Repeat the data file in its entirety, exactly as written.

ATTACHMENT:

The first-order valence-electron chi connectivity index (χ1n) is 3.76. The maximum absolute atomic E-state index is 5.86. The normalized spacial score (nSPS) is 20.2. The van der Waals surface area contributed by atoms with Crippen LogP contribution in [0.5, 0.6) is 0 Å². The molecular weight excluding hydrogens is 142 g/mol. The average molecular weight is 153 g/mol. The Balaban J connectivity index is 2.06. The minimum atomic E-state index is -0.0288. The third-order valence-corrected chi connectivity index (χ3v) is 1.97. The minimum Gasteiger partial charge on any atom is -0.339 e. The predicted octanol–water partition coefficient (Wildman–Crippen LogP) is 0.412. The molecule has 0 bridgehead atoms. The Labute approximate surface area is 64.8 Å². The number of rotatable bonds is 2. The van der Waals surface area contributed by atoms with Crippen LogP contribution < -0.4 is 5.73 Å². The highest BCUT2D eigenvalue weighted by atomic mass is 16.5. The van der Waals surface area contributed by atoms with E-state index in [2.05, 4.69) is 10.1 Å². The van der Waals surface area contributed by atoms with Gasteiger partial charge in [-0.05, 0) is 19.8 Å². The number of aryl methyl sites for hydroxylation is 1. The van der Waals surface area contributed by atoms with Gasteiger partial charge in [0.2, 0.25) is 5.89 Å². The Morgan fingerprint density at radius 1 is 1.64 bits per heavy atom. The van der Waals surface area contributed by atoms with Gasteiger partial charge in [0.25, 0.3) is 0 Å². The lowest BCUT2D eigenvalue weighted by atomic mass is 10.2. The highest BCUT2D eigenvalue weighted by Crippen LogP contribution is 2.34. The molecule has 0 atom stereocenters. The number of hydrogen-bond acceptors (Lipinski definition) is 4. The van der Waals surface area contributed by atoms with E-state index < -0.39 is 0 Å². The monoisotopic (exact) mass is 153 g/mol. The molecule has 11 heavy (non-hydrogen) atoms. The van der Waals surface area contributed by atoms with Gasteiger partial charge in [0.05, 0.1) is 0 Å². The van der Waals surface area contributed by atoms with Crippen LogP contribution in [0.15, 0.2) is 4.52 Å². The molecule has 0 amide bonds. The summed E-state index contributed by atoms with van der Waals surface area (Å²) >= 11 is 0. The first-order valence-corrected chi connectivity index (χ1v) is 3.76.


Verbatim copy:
The first-order valence-electron chi connectivity index (χ1n) is 3.76. The maximum absolute atomic E-state index is 5.86. The normalized spacial score (nSPS) is 20.2. The van der Waals surface area contributed by atoms with Crippen LogP contribution in [0.5, 0.6) is 0 Å². The molecular weight excluding hydrogens is 142 g/mol. The average molecular weight is 153 g/mol. The Balaban J connectivity index is 2.06. The minimum atomic E-state index is -0.0288. The third-order valence-corrected chi connectivity index (χ3v) is 1.97. The minimum Gasteiger partial charge on any atom is -0.339 e. The predicted octanol–water partition coefficient (Wildman–Crippen LogP) is 0.412. The molecule has 0 bridgehead atoms. The Labute approximate surface area is 64.8 Å². The number of rotatable bonds is 2. The van der Waals surface area contributed by atoms with Crippen LogP contribution < -0.4 is 5.73 Å². The highest BCUT2D eigenvalue weighted by atomic mass is 16.5. The van der Waals surface area contributed by atoms with E-state index in [2.05, 4.69) is 10.1 Å². The van der Waals surface area contributed by atoms with Gasteiger partial charge in [-0.05, 0) is 19.8 Å². The number of aryl methyl sites for hydroxylation is 1. The van der Waals surface area contributed by atoms with Gasteiger partial charge in [0.2, 0.25) is 5.89 Å². The Morgan fingerprint density at radius 1 is 1.64 bits per heavy atom. The van der Waals surface area contributed by atoms with Gasteiger partial charge in [0.25, 0.3) is 0 Å². The lowest BCUT2D eigenvalue weighted by atomic mass is 10.2. The highest BCUT2D eigenvalue weighted by Crippen LogP contribution is 2.34. The molecule has 0 atom stereocenters. The number of hydrogen-bond acceptors (Lipinski definition) is 4. The van der Waals surface area contributed by atoms with E-state index < -0.39 is 0 Å². The monoisotopic (exact) mass is 153 g/mol. The molecule has 11 heavy (non-hydrogen) atoms. The van der Waals surface area contributed by atoms with Gasteiger partial charge in [0.05, 0.1) is 0 Å². The van der Waals surface area contributed by atoms with Crippen LogP contribution in [0.15, 0.2) is 4.52 Å². The molecule has 0 amide bonds. The summed E-state index contributed by atoms with van der Waals surface area (Å²) >= 11 is 0. The first-order valence-corrected chi connectivity index (χ1v) is 3.76.